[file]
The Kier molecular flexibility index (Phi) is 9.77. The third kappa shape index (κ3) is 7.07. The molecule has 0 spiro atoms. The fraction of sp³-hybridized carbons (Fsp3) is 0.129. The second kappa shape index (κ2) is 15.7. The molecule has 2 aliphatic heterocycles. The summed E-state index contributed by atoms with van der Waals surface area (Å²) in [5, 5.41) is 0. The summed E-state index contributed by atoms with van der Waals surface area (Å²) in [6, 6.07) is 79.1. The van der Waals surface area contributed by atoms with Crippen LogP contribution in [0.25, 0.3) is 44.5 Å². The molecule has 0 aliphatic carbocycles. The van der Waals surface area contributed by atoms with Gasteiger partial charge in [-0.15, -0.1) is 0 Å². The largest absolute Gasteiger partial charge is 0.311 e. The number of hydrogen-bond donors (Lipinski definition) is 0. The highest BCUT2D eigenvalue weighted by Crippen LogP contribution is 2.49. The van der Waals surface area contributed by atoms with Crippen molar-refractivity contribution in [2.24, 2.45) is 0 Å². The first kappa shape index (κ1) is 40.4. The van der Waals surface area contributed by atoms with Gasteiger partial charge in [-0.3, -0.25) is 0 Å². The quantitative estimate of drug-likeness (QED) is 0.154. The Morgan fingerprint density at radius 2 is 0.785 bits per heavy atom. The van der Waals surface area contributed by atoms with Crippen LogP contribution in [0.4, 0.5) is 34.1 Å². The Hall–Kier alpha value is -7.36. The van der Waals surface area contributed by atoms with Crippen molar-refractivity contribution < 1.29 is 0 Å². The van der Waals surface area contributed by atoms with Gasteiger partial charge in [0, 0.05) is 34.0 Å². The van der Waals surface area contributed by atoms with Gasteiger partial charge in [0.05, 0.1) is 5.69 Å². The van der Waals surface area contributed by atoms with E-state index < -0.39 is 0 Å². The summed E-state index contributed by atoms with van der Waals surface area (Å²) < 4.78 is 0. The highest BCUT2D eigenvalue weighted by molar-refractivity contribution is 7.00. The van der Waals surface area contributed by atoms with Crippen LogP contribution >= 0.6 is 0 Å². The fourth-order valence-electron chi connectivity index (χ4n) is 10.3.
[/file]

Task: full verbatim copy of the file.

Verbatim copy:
The Kier molecular flexibility index (Phi) is 9.77. The third kappa shape index (κ3) is 7.07. The molecule has 0 spiro atoms. The fraction of sp³-hybridized carbons (Fsp3) is 0.129. The second kappa shape index (κ2) is 15.7. The molecule has 2 aliphatic heterocycles. The summed E-state index contributed by atoms with van der Waals surface area (Å²) in [5, 5.41) is 0. The summed E-state index contributed by atoms with van der Waals surface area (Å²) in [6, 6.07) is 79.1. The van der Waals surface area contributed by atoms with Crippen LogP contribution in [0.25, 0.3) is 44.5 Å². The molecule has 0 aliphatic carbocycles. The van der Waals surface area contributed by atoms with Gasteiger partial charge in [-0.15, -0.1) is 0 Å². The largest absolute Gasteiger partial charge is 0.311 e. The number of hydrogen-bond donors (Lipinski definition) is 0. The highest BCUT2D eigenvalue weighted by Crippen LogP contribution is 2.49. The van der Waals surface area contributed by atoms with Crippen molar-refractivity contribution in [2.24, 2.45) is 0 Å². The first kappa shape index (κ1) is 40.4. The van der Waals surface area contributed by atoms with Gasteiger partial charge in [-0.3, -0.25) is 0 Å². The quantitative estimate of drug-likeness (QED) is 0.154. The Morgan fingerprint density at radius 2 is 0.785 bits per heavy atom. The van der Waals surface area contributed by atoms with Crippen LogP contribution in [0.4, 0.5) is 34.1 Å². The Hall–Kier alpha value is -7.36. The van der Waals surface area contributed by atoms with Crippen molar-refractivity contribution < 1.29 is 0 Å². The van der Waals surface area contributed by atoms with Gasteiger partial charge in [0, 0.05) is 34.0 Å². The van der Waals surface area contributed by atoms with Gasteiger partial charge in [0.05, 0.1) is 5.69 Å². The van der Waals surface area contributed by atoms with E-state index < -0.39 is 0 Å². The summed E-state index contributed by atoms with van der Waals surface area (Å²) < 4.78 is 0. The highest BCUT2D eigenvalue weighted by molar-refractivity contribution is 7.00. The van der Waals surface area contributed by atoms with Crippen LogP contribution >= 0.6 is 0 Å². The fourth-order valence-electron chi connectivity index (χ4n) is 10.3.